The tension among Libya’s top oil officials escalated on Sunday when Oun said he had suspended the chairman of NOC, which is the most important revenue asset for OPEC’s African member
Libyan oil minister Mohamed Oun cannot suspend the chairman of Libya’s National Oil Corporation, the head of NOC, Mustafa Sanalla, told Bloomberg after Oun said this weekend he had suspended Sanalla and referred him for investigation.
“The minister of oil cannot legally suspend me from work or refer me to investigation,” Sanalla told Bloomberg in an interview on Monday. “The cabinet is the decision-maker and has the final word on the NOC,” the state oil firm’s long-standing chairman said.
The tension among Libya’s top oil officials escalated on Sunday when Oun said he had suspended the chairman of NOC, which is the most important revenue asset for OPEC’s African member.
The tension between Oun and Sanalla has been growing since Oun was appointed oil minister in March in the government of national unity, which includes a post for an oil minister for the first time in five years.
The tensions have reportedly increased also because of the overlapping of their functions and duties and the jurisdiction of the oil ministry and the national oil corporation.
Earlier this month, reports emerged that Oun had recommended to the government of national unity that it replace Sanalla in a board reshuffle.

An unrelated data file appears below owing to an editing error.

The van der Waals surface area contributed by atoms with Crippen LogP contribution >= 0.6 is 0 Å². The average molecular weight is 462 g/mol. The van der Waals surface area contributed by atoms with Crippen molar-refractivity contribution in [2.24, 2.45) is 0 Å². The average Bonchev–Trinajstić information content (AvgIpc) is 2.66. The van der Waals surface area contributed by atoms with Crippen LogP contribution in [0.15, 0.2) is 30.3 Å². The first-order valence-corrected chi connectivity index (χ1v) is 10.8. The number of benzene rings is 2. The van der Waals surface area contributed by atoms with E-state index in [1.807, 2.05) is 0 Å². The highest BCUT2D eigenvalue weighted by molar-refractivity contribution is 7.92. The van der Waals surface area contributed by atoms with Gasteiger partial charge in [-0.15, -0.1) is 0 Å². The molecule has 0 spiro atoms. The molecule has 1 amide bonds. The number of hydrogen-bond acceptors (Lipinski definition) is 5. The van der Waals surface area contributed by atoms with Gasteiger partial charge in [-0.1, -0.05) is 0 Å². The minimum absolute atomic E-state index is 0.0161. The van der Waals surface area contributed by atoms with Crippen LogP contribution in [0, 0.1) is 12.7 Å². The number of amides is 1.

Insisting that only the cabinet has the authority to suspend a chairman at NOC, Sanalla also said that an oil ministry is a burden on the national oil corporation.
“The NOC would be much better off without the presence of the Ministry of Oil,” Sanalla told Bloomberg in the interview. “The ministry is a heavy burden on the NOC,” he added.
Still, the dispute between the ministry and NOC will not affect Libya’s oil production, Sanalla noted.
Libya will struggle to keep its oil production at current levels if the country fails to resolve a long-running dispute over its budget, Oun told Bloomberg earlier this month. The success of Libyan plans to boost oil production remains in jeopardy due to disagreements over the nation’s budget—the first national budget in nearly a decade.
By Charles Kennedy for Oilprice.com
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Charles is a writer for Oilprice.com